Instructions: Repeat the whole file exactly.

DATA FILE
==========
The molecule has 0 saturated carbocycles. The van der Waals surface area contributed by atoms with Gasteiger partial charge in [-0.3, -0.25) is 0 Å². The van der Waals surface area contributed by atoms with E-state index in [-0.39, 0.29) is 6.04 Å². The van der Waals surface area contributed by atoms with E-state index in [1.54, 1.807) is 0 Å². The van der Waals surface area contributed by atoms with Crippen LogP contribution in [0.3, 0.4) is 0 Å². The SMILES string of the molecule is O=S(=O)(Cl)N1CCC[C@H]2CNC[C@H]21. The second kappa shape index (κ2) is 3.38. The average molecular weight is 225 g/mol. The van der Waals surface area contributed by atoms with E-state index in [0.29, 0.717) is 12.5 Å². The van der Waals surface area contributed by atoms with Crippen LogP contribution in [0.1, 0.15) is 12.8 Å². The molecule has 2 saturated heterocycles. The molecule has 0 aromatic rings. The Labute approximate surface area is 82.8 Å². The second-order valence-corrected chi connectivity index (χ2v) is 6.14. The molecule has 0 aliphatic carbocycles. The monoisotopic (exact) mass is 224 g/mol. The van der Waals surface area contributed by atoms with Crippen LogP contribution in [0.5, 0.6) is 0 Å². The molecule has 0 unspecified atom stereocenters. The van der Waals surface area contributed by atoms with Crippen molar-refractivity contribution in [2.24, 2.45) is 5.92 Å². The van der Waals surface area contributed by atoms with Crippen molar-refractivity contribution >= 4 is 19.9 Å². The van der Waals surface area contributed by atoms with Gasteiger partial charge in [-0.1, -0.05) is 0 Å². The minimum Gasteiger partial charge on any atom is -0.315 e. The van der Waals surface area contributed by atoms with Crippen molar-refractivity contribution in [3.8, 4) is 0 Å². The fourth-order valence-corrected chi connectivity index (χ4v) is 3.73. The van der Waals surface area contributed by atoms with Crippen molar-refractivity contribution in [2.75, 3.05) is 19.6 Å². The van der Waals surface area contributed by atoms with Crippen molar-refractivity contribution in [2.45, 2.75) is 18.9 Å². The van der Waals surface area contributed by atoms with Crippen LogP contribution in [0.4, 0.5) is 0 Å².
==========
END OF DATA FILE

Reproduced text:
The molecule has 0 saturated carbocycles. The van der Waals surface area contributed by atoms with Gasteiger partial charge in [-0.3, -0.25) is 0 Å². The van der Waals surface area contributed by atoms with E-state index in [-0.39, 0.29) is 6.04 Å². The van der Waals surface area contributed by atoms with E-state index in [1.54, 1.807) is 0 Å². The van der Waals surface area contributed by atoms with Crippen LogP contribution in [0.3, 0.4) is 0 Å². The SMILES string of the molecule is O=S(=O)(Cl)N1CCC[C@H]2CNC[C@H]21. The second kappa shape index (κ2) is 3.38. The average molecular weight is 225 g/mol. The van der Waals surface area contributed by atoms with E-state index in [0.29, 0.717) is 12.5 Å². The van der Waals surface area contributed by atoms with Crippen LogP contribution in [0.1, 0.15) is 12.8 Å². The molecule has 2 saturated heterocycles. The molecule has 0 aromatic rings. The Labute approximate surface area is 82.8 Å². The second-order valence-corrected chi connectivity index (χ2v) is 6.14. The molecule has 0 aliphatic carbocycles. The monoisotopic (exact) mass is 224 g/mol. The van der Waals surface area contributed by atoms with Crippen LogP contribution in [0.5, 0.6) is 0 Å². The molecule has 0 unspecified atom stereocenters. The van der Waals surface area contributed by atoms with Crippen molar-refractivity contribution in [2.24, 2.45) is 5.92 Å². The van der Waals surface area contributed by atoms with Crippen molar-refractivity contribution >= 4 is 19.9 Å². The van der Waals surface area contributed by atoms with Gasteiger partial charge in [-0.1, -0.05) is 0 Å². The minimum Gasteiger partial charge on any atom is -0.315 e. The van der Waals surface area contributed by atoms with Crippen molar-refractivity contribution in [3.8, 4) is 0 Å². The fourth-order valence-corrected chi connectivity index (χ4v) is 3.73. The van der Waals surface area contributed by atoms with Crippen molar-refractivity contribution in [2.75, 3.05) is 19.6 Å². The van der Waals surface area contributed by atoms with Crippen molar-refractivity contribution in [2.45, 2.75) is 18.9 Å². The van der Waals surface area contributed by atoms with Crippen LogP contribution in [0.4, 0.5) is 0 Å².